Apple finally flips switch on HTTPS by default in App Store
Left mobile devices open to man-in-the-middle attacks for MONTHS
Apple has finally enabled secure App Store logins for mobile users, months after the issue was first reported to the consumer electronics giant.
Google researcher Elie Bursztein noticed that Apple's App Store protocols weren't secure back in July 2012, when he reported the issue to Cupertino. The App Store iOS app was running certain web resources and logins over plain http, leaving users vulnerable to eavesdropping or, worse, man-in-the-middle attacks, particularly if they accessed the site from Wi-Fi hotspots or similar insecure locations.
Late last month, Apple finally issued a fix and turned on HTTPS-by-default for the App Store as part of a raft of server-side security improvements and performance tweaks. Buried in the list of 50-odd improvements was a note regarding improved security at itunes.apple.com.
Active content is now served over HTTPS by default. We would like to acknowledge Bernhard 'Bruhns' Brehm of Recurity Labs, Elie Bursztein of Google, and Rahul Iyer of Bejoi LLC for reporting this issue.
In a blog post, Bursztein welcomed the move as a big help in blocking all manner of potential attacks including pushing fake updates, app substitution (forcing a user to install/buy the attacker’s app of choice instead of the one the user intended to install/buy), tricking a user into handing over passwords by pushing a fake prompt or snooping on the applications listed on a tablet or smartphone running iOS.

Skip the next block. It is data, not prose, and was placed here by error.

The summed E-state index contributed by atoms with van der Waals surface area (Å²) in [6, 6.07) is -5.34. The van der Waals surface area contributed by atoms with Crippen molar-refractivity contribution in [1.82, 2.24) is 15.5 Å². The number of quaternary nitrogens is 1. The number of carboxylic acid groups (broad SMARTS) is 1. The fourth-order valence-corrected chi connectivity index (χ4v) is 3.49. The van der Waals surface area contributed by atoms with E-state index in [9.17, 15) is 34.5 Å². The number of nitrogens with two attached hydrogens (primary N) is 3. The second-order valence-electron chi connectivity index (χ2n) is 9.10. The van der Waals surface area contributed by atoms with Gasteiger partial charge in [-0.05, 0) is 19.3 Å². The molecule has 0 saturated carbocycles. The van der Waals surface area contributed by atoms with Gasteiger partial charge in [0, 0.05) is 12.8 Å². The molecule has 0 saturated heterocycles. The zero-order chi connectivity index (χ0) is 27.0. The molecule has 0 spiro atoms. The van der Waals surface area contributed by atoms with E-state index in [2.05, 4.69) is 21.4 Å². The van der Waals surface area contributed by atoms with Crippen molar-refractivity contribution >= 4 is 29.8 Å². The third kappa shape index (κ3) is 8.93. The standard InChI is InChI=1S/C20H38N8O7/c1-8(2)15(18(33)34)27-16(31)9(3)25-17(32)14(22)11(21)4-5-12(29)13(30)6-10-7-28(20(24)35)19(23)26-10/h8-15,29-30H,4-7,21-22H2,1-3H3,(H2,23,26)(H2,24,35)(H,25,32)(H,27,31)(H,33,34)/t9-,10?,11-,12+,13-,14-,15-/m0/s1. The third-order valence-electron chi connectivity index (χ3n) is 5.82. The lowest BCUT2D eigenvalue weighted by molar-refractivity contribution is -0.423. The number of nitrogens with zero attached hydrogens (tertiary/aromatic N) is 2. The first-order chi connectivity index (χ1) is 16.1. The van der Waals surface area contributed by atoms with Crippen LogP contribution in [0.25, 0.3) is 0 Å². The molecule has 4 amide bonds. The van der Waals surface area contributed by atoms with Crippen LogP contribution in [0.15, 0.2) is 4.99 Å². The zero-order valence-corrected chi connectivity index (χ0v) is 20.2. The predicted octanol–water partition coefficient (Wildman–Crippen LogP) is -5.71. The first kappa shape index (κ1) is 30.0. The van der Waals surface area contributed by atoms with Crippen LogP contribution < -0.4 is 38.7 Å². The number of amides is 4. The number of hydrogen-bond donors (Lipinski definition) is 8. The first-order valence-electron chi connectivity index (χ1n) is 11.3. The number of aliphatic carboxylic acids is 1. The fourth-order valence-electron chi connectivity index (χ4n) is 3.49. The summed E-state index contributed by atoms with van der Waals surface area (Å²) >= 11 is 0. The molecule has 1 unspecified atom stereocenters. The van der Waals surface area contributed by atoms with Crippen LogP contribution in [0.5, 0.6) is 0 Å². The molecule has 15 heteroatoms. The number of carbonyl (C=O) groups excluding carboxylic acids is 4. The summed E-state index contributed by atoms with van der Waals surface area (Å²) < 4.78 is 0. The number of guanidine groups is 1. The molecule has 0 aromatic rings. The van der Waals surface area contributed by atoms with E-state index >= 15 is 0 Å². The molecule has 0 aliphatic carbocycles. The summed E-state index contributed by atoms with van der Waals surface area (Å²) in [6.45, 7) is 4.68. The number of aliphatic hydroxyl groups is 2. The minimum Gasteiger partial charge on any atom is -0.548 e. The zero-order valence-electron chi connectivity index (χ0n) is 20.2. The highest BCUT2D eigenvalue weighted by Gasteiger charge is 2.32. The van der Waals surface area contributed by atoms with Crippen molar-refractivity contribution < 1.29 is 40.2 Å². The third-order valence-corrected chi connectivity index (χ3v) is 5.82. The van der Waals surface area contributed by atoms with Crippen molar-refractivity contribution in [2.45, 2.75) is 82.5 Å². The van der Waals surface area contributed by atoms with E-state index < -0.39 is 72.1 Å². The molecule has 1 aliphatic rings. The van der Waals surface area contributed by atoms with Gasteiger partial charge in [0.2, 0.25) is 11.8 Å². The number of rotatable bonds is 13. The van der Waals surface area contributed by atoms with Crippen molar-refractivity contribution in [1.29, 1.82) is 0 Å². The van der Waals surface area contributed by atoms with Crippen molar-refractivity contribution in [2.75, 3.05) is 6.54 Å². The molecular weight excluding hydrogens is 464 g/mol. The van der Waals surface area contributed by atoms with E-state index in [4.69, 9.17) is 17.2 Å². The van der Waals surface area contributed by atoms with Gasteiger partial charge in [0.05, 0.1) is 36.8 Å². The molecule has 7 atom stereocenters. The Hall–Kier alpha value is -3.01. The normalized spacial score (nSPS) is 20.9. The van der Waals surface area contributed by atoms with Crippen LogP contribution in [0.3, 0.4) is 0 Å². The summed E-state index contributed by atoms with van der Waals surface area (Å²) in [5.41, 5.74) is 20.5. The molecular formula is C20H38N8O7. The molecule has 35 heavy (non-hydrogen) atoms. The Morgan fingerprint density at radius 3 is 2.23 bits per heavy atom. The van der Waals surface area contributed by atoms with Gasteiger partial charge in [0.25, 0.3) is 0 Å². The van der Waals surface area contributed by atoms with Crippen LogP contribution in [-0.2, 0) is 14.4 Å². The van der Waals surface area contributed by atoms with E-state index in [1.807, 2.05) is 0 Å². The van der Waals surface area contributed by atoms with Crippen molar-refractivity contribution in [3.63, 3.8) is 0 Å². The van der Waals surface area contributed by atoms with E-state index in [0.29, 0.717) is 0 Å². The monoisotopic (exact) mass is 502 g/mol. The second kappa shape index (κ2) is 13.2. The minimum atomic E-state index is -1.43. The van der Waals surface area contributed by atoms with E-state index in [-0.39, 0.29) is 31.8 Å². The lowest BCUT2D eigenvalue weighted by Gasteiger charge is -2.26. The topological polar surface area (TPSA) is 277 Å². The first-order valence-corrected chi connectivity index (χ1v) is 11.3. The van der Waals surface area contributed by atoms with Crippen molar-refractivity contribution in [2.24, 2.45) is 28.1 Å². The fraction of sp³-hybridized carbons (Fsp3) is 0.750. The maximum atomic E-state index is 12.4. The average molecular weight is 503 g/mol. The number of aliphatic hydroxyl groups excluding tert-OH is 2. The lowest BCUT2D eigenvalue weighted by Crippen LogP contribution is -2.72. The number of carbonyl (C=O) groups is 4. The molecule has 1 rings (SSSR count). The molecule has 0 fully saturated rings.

Bursztein posted video and code examples to underline his concern about the potential of attacks based on these scenarios, which Apple has belatedly thwarted by switching to HTTPS. He called on other developers to follow Apple's example, if they hadn't done so already.
"I decided to render those attacks public in the hope that it will lead more developers (in particular mobile ones) to enable HTTPS," Bursztein explains. "Enabling HTTPS and ensuring certificates validity is the most important thing you can do to secure your app communication," he adds.
HTTPS carries internet traffic inside a Secure Sockets Layer (SSL) or Transaction Layer Security (TLS) wrapper. Up until recently, many sites applied a hybrid model so that passwords, credit card numbers and other Personally Identifiable Information (PII) was pushed over a secure channel while everything else was run over plain old HTTP. This had advantages when it came to serving cached content, in particular.
But the release of the Firesheep Firefox plugin by security researcher Eric Butler - an extension that demonstrates HTTP session hijacking attacks - stirred things up because it meant even the technically unskilled could easily snatch a session cookie.
The token embedded into posted login requests that are run over HTTP tells Facebook, Twitter and others that you're an authorised user. Miscreants only need to intercept this session cookie to gain the ability to impersonate victims on Twitter or Facebook until users log out. Actual interception of logins (which were run over a secure link) isn't even necessary.
In response, Facebook, Twitter and others switched to HTTPS for everything, blocking Firesheep and similar attacks in the process. Google introduced web search over HTTPS for privacy reasons, in response to the same risk.
Apple didn't bother with HTTPS everywhere, even for its own App Store, until late February 2013. The security improvement covers active content and effectively deals with the problem without going the whole hog and applying HTTPS everywhere.
A good run-down of why HTTPS-for-everything is a good idea, even though it can mean managing extra crypto keys and related hassles, can be found in a blog post by Paul Ducklin, Sophos's head of technology for Asia Pacific. ®